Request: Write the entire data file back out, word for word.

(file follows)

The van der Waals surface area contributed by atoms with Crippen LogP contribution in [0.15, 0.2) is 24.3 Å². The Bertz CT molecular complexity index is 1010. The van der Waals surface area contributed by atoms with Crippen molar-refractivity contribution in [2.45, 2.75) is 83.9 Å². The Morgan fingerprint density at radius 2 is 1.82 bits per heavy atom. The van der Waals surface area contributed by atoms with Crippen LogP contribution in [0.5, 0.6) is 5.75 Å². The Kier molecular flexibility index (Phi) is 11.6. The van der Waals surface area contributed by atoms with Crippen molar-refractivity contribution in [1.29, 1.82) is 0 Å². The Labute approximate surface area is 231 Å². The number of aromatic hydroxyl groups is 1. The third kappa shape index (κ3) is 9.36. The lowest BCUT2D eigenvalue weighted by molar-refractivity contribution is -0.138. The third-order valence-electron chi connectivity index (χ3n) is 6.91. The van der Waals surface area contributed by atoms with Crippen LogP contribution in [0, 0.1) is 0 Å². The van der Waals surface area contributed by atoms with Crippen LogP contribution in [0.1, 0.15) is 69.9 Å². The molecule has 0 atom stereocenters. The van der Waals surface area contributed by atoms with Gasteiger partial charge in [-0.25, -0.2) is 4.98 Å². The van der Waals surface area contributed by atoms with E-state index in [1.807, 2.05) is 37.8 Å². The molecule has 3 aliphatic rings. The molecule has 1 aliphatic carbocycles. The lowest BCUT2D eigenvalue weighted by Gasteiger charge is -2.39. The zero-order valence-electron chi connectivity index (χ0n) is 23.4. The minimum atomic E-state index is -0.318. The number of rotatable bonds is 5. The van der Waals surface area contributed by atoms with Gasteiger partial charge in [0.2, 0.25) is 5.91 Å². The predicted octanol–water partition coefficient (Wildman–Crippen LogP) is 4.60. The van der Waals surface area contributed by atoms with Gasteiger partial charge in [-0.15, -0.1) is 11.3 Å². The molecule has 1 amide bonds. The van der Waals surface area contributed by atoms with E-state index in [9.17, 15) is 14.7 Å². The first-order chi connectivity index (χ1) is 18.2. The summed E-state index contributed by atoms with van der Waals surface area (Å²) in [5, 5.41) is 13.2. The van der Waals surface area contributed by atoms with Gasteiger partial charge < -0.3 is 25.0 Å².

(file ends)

The van der Waals surface area contributed by atoms with Crippen LogP contribution in [0.15, 0.2) is 24.3 Å². The Bertz CT molecular complexity index is 1010. The van der Waals surface area contributed by atoms with Crippen molar-refractivity contribution in [2.45, 2.75) is 83.9 Å². The Morgan fingerprint density at radius 2 is 1.82 bits per heavy atom. The van der Waals surface area contributed by atoms with Crippen LogP contribution in [0.5, 0.6) is 5.75 Å². The Kier molecular flexibility index (Phi) is 11.6. The van der Waals surface area contributed by atoms with Crippen molar-refractivity contribution in [1.29, 1.82) is 0 Å². The Labute approximate surface area is 231 Å². The number of aromatic hydroxyl groups is 1. The third kappa shape index (κ3) is 9.36. The lowest BCUT2D eigenvalue weighted by molar-refractivity contribution is -0.138. The third-order valence-electron chi connectivity index (χ3n) is 6.91. The van der Waals surface area contributed by atoms with Crippen LogP contribution in [0, 0.1) is 0 Å². The van der Waals surface area contributed by atoms with Crippen LogP contribution in [0.1, 0.15) is 69.9 Å². The molecule has 0 atom stereocenters. The van der Waals surface area contributed by atoms with Gasteiger partial charge in [-0.25, -0.2) is 4.98 Å². The van der Waals surface area contributed by atoms with E-state index in [1.807, 2.05) is 37.8 Å². The molecule has 3 aliphatic rings. The molecule has 1 aliphatic carbocycles. The lowest BCUT2D eigenvalue weighted by Gasteiger charge is -2.39. The zero-order valence-electron chi connectivity index (χ0n) is 23.4. The minimum atomic E-state index is -0.318. The number of rotatable bonds is 5. The van der Waals surface area contributed by atoms with Gasteiger partial charge in [0.2, 0.25) is 5.91 Å². The predicted octanol–water partition coefficient (Wildman–Crippen LogP) is 4.60. The van der Waals surface area contributed by atoms with Gasteiger partial charge in [-0.15, -0.1) is 11.3 Å². The molecule has 1 amide bonds. The van der Waals surface area contributed by atoms with E-state index in [9.17, 15) is 14.7 Å². The first-order chi connectivity index (χ1) is 18.2. The summed E-state index contributed by atoms with van der Waals surface area (Å²) in [5, 5.41) is 13.2. The van der Waals surface area contributed by atoms with Gasteiger partial charge < -0.3 is 25.0 Å².